Tag Archives: simplicity

Day 26: that time I got rid of over 20 DVDs

Today my pastor preached about living abundantly, freely giving of ourselves and our resources, living with open hands. If we live with open hands, we are open to giving as well as receiving. If our hands are closed, we take and take and take and keep our fists wrapped around our things. Open your hands, he said. Give and receive freely.

And with that, I decided to start purging my belongings.

It’s an attempt to simplify, to live happily with less. The things that truly bring me joy – my books, my running shoes, my kitchen supplies – are the things I should cherish. The things that suck my time – my DVDs, my clothes that I never wear – should be pared down to the few that truly make me happy and purged of the ones that draw me away from a simple, thankful life.

Today was step one. I bought a pack of jewel CD cases on the way home from church so I had everything I needed to get started. I went through my CD wallet and shelf of DVDs, pulling out everything that I rarely watched or didn’t enjoy or – get this – had never watched. I actually owned DVDs that I had never even seen! What waste!

As I went through, I thought, do I really enjoy this? Do I watch it? Do I like the story or is it merely a distraction? If it doesn’t bring me joy, all it’s doing is distracting me from the things that do, from things that would better serve God. So why should I keep it?

The movies I kept were favorites that I watched regularly, enjoyed, found value in. They’re kept as treats, occasional indulgences in something I really like. My smaller collection has a pleasant variety to it, but it also represents me better. I can’t explain it, but… that’s what it feels like.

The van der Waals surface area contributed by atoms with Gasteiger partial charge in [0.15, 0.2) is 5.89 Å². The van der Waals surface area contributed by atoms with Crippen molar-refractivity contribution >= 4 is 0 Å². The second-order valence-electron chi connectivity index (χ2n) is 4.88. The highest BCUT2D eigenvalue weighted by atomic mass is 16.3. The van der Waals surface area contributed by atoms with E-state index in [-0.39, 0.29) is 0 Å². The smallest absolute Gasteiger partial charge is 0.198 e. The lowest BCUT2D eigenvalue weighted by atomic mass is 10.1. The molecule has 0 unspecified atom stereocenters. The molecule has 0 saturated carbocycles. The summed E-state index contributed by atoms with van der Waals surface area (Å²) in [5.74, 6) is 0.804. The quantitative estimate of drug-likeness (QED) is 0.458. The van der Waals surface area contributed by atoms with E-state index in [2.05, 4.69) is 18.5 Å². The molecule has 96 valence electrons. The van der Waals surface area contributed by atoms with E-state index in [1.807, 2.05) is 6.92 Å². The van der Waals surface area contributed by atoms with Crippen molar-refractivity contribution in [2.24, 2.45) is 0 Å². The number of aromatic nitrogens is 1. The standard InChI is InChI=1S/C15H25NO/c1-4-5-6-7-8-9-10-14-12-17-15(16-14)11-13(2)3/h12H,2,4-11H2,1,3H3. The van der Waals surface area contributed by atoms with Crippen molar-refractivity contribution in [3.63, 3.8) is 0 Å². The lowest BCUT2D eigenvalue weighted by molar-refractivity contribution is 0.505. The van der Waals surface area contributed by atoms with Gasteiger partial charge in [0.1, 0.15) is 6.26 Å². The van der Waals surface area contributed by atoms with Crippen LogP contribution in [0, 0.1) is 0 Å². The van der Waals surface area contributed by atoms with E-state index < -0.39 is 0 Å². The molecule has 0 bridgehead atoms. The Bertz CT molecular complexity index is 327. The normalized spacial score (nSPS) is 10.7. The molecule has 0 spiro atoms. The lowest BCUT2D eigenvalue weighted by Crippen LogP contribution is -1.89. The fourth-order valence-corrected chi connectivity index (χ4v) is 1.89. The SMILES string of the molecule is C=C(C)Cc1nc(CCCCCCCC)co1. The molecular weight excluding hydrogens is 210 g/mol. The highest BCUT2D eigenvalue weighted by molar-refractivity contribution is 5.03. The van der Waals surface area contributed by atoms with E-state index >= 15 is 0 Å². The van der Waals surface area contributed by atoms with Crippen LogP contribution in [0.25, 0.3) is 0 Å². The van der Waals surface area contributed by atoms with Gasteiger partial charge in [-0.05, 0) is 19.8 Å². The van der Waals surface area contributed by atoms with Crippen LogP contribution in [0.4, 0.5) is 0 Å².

I think I could (and will) go through my collection again in a few months and get rid of even more, but I wound up culling 26 movies and six TV seasons! I think that’s a good start!

I’m making a little list in my head of other places where I can simplify. Next up: my closet! It’ll be a challenge, but it will bring me closer to God.

Where have you simplified? More challenging: where should you simplify?

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Day 17: empty words.

You know how sometimes people talk and talk and talk but they’re really not saying anything?

Yeah. That.

One of my bible groups is starting a new book, and we watched the intro video tonight. It was very cozy, snuggled up on the couch together, eating vegan peach sherbet and drooling a little. And then this… video started.

It was just jabber. Just catchphrases like “capacity building” and “soul cleansing” and “living authentically,” all buzzwords that look catchy and inspiring but essentially mean nothing unless they’re surrounded by action and purpose. And trust me, in this video, they were not.

Suffice to say, it kinda ruined the moment. I mean, here I was, spending my Friday night at bible study, cocooned in the love of God and my sisters in Christ, and this video just killed it. Babble that turned the pursuit of right relationship with God into a cheap self-help quick-fix. I was disappointed.

However, as with all bad things, a lesson came from it. I watched that video and thought, “Maggie, don’t ever let yourself talk like that. No fancy words that resonate only because they’re completely hollow. Be real, Maggie.”